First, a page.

Monday, February 21, 2005

Catfish and hush puppies

Because it's too late for the usual biscuits and gravy.

Bill, Janet, MSM: KISS MY ASS!

Mark Steyn - Atlanticist small talk is all that's left
In Brussels yesterday, the President's "charm offensive" consisted of saying the same things he always says – on Iraq, Iran, Palestine, the illusion of stability, the benefits of freedom, the need for Egypt and Saudi Arabia to get with the programme, etc. But, tone-wise, the Bush charm offensive did its best to keep the offensiveness reasonably charming – though his references to anti-Semitism and the murder of Theo van Gogh by a Dutch Islamist were a little more pointed than his hosts would have cared for.
Nato will not be around circa 2015 - which is why the Americans are talking it up right now. An organisation that represents the fading residual military will of mostly post-military nations is marginally less harmful than the EU, which is the embodiment of their pacifist delusions. But, either way, there's not a lot to talk about.
So what would you do in Bush's shoes? Slap 'em around a bit? What for? Where would it get you? Or would you do exactly what he's doing? Climb into the old soup-and-fish, make small talk with Mme Chirac and raise a glass of champagne to the enduring friendship of our peoples: what else is left? This week we're toasting the end of an idea: the death of "the West".
Many Africans See U.S. As Distant Savior
LOME, Togo - As President Bush (news - web sites) visits Europe this week, he is up against a continent brimming with hostile public opinion. But while Americans have grown used to being condemned as global bullies, at least one region has people looking to them for salvation.

For many of the young people who take to the streets in protest in Lome and other blighted, overlooked capitals across Africa, only one distant power seems great enough to defeat the local forces of tyranny: the U.S. military.

"Tell George Bush to send us guns," young protesters screamed last weekend in Lome, capital of Togo, where the dictator of 38 years had just died, only for his son to succeed him by military appointment within hours.

"We need American troops to deliver us from this regime," young men shouted.
Gosh, what would the Euros and the UN say?

Aid Pours in for Victims of Mommy Madness
Pearsall, herself a mother of four and part-time convenience store clerk in Alachua, is widely credited with creating the grassroots relief network that has generated over $4,600 in donations for Upper Westside supermoms desperately seeking meaningful time for self-actualization. Her charitable crusade was spurred, in part, by an injury to one of her children.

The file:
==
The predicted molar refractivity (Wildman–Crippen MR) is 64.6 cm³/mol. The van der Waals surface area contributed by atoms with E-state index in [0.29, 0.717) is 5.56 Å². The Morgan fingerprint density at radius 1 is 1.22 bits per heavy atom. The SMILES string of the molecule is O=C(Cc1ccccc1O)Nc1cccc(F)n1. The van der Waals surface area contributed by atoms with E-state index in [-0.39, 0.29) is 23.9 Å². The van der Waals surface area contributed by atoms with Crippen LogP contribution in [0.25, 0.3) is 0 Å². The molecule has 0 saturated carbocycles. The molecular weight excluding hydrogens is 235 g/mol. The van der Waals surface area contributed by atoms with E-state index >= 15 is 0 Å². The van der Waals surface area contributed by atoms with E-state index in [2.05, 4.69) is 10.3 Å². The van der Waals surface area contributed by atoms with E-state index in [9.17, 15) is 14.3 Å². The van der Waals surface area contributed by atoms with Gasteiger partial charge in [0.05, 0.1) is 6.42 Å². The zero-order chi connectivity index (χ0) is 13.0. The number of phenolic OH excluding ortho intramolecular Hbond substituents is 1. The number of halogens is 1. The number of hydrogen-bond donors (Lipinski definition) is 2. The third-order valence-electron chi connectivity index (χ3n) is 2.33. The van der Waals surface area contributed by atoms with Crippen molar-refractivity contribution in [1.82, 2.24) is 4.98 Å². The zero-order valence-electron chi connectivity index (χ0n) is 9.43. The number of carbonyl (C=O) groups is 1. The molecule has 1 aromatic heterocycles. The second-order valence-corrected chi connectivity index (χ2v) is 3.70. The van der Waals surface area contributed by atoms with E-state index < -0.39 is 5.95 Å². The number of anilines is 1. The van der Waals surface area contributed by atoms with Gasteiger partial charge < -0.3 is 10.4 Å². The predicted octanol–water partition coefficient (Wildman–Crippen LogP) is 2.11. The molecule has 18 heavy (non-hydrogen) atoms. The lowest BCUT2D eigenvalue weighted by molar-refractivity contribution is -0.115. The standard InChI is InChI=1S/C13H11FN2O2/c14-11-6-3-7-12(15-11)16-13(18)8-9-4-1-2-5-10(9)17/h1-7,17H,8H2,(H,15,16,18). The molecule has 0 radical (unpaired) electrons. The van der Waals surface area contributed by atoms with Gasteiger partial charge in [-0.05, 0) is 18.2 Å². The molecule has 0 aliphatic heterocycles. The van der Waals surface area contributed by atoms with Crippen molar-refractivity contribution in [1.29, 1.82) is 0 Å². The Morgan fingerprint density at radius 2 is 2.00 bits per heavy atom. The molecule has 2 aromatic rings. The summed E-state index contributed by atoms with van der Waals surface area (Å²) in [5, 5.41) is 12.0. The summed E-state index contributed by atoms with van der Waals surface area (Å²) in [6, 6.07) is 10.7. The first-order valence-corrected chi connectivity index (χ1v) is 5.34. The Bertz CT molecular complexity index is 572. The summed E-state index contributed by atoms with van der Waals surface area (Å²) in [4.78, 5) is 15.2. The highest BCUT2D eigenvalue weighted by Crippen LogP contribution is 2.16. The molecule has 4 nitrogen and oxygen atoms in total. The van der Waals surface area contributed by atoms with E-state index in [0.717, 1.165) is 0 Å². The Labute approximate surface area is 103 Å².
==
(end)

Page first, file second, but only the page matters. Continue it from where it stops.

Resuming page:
"Little Brandon was goin' at the bug zapper again, even after I warnt him that'd git him another whuppin'," she explains. "Anyways, I was sittin' in the waitin' room at the emergency clinic, and I picked up this Newsweek magazine and read me this article about how these mommas up there in New York and Boston were faced with all them false expectations and gender roles, and I just flat ass broke down."

"I hadn't cried that hard since NASCAR fined Little E for sayin' them cuss words," she adds, her eyes still welling with traces of the raw emotion that drove her to action.
"When the going gets weird, the weird turn pro" It turns out that my favorite Hunter S. Thompson story is excerpted online:
This incident has haunted me ever since it smacked me in the eyes one peaceful Sunday morning a few weeks ago as I sat on the balmy screened porch of the National Affairs Suite here in the Royal Biscayne Hotel. I was slicing up grapefruit and sipping a pot of coffee while perusing the political page of the Herald when I suddenly saw my name in the middle of a story on Ed Muskie's "Sunshine Special" campaign train from Jacksonville to Miami.

Several quick phone calls confirmed that something ugly had happened on that train, and that I was being blamed for it. A New York reporter assigned to the Muskie camp warned me to "stay clear of this place . . . they're really hot about it. They've pulled your pass for good."

"Wonderful," I said. "That's one more bummer that I have an excuse to avoid: But what happened? Why do they blame me?"

"Jesus Christ!" he said. "That crazy sonofabitch got on the train wearing your press badge and went completely crazy. He drank about ten martinis before the train even got moving, then he started abusing people. He cornered some poor bastard from one of the Washington papers and called him a Greasy Faggot and a Communist Buttf***er . . . then he started pushing him around and saying he was going to throw him off the train at the next bridge . . . we couldn't believe it was happening. He scared one of the network TV guys so bad that he locked himself in a water-closet for the rest of the trip."

"Jesus, I hate to hear this," I said. "But nobody really thought it was me, did they?"

"Hell, yes, they did," he replied.
And then it got even better. I seem to recall that the imposter's interruption of Muskie's big speech had to do with a demand for more gin and there was something about "triple gin bucks without the buck", but it's been some years since I read it. And yes, I am old enough to remember Muskie. Just think what you whippersnappers missed.